“They had induced the coma to try to help him heal from this pneumonia,” Henner said. “I thought he was going to pull out of this. When I saw him last week, he was moving his head, he looked so handsome lying there. He seemed good. He looked the best I’d seen him in five years.”
Henner said that many of his former co-stars were at his bedside during his bout with pneumonia, which landed him in the hospital several weeks ago. “Tony [Danza] and I went to see him almost every day,” she said. “The Taxi family is really close. But Jeff and I knew each other well. He reminded me of one of my brothers and I reminded him of one his sisters, so we had a real family bond.”
She recalled one particular moment from a few years back that summed up Conaway’s sense of humor. “When we were doing [Andy Kaufman biopic] Man on the Moon, i was so excited because they duplicated the Taxi set. I brought my boys with me, and Jeff watched them in the hair and make-up room while I did something else, and when I walked back into the hair and make-up room, he had turned them completely into greasers,” she laughed.
Though in recent years Conaway became better known as a member of the cast of Celebrity Rehab (“He was playing a character there,” she said. “He had his problems, but he would always wind up a bit for the cameras”), Henner hopes that people recognize him for his body of work and, most importantly, for his big heart. “He was just a big, loving person,” she said. “I was always happy to hear from him, and I hope younger kids don’t think of him as just a guy from Celebrity Rehab because he was so much more.” — Reporting from Kyle Anderson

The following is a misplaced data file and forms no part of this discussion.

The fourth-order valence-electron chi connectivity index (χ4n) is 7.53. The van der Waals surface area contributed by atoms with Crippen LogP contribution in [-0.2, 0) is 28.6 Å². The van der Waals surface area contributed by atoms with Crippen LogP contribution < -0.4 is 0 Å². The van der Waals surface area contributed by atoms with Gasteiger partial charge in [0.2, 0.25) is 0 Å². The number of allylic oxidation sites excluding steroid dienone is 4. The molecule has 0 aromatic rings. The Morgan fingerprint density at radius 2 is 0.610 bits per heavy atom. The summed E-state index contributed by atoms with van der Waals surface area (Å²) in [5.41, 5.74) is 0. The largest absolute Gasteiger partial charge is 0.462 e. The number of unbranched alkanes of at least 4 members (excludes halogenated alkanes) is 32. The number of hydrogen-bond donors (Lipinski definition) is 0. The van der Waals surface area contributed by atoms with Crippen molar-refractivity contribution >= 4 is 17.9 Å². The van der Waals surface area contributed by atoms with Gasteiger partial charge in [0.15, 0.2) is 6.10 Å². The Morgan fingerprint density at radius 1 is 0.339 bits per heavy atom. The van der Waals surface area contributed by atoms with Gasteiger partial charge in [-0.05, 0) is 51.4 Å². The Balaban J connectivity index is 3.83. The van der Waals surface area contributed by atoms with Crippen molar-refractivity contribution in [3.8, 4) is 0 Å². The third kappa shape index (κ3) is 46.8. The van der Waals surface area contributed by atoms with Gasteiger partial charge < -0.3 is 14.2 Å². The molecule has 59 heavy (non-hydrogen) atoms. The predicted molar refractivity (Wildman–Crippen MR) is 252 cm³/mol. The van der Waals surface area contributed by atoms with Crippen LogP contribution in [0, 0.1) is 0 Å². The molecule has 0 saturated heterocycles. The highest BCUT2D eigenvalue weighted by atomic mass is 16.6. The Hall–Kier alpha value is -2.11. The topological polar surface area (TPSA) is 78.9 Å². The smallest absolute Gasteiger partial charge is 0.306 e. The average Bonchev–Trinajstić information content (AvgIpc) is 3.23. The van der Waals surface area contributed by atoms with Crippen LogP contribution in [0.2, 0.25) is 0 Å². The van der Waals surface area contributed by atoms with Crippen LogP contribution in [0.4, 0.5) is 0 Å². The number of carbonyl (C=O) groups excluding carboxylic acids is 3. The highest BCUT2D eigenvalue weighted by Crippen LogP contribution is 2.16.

Elizabeth Taylor: 'Simpsons' exec producer Al Jean remembers the film legend's one-word turn as baby Maggie -- EXCLUSIVE
While Elizabeth Taylor made her greatest impact on the big screen, she entertained on the small screen as well. In a 1992 episode of
While Elizabeth Taylor made her greatest impact on the big screen, she entertained on the small screen as well. In a 1992 episode ofThe Simpsons, she voiced the first word ever uttered by baby Maggie: “Daddy.” Simpsons executive producer Al Jean shares his memories of Taylor’s recording session with EW.
“There was nobody more famous or glamorous. Usually for the records, the room was almost empty — we’d have the cast and then a couple writers. That day, the recording stage was completely filled. She came in, she had a little dog, and she wore her ring, which was huge. It cost more than my house. We had her do the one line where she said ‘Daddy’ as Maggie. I’m looking at the ‘Most Beautiful Woman in the World,’ trying to think, ‘What does that sound like coming out of a cute little baby?’ I asked her for a lot of takes because it’s very hard to know what you want on one word, but she was really funny about it. After I said, ‘Okay, we got it!’ she said ‘F— you!’ in the Maggie voice. READ FULL STORY »
Bill Monroe, who served as the producer and moderator of Meet the Press from 1975 to 1984, died Thursday in a nursing home, The New York Times reports. He was 90 years old. In addition to Meet the Press, Monroe’s long career in TV journalism included stints as Washington editor of the Today show, NBC’s Washington bureau chief, and a regular presenter on Today. He retired from NBC in 1986.
- Fox reality boss Mike Darnell steps down
- Tom Cruise exits 'Man from U.N.C.L.E.'
- 'American Idol' mulling alums as judges?
- 'Hangover III,' 'F&F 6,' more EW reviews
- 'Fast & Furious' vs. 'Hangover' for No. 1
- Mariah Carey swears, dress slips on 'GMA'
- Amanda Bynes arrested in N.Y.
- CCH Pounder gets 'Sons of Anarchy' gig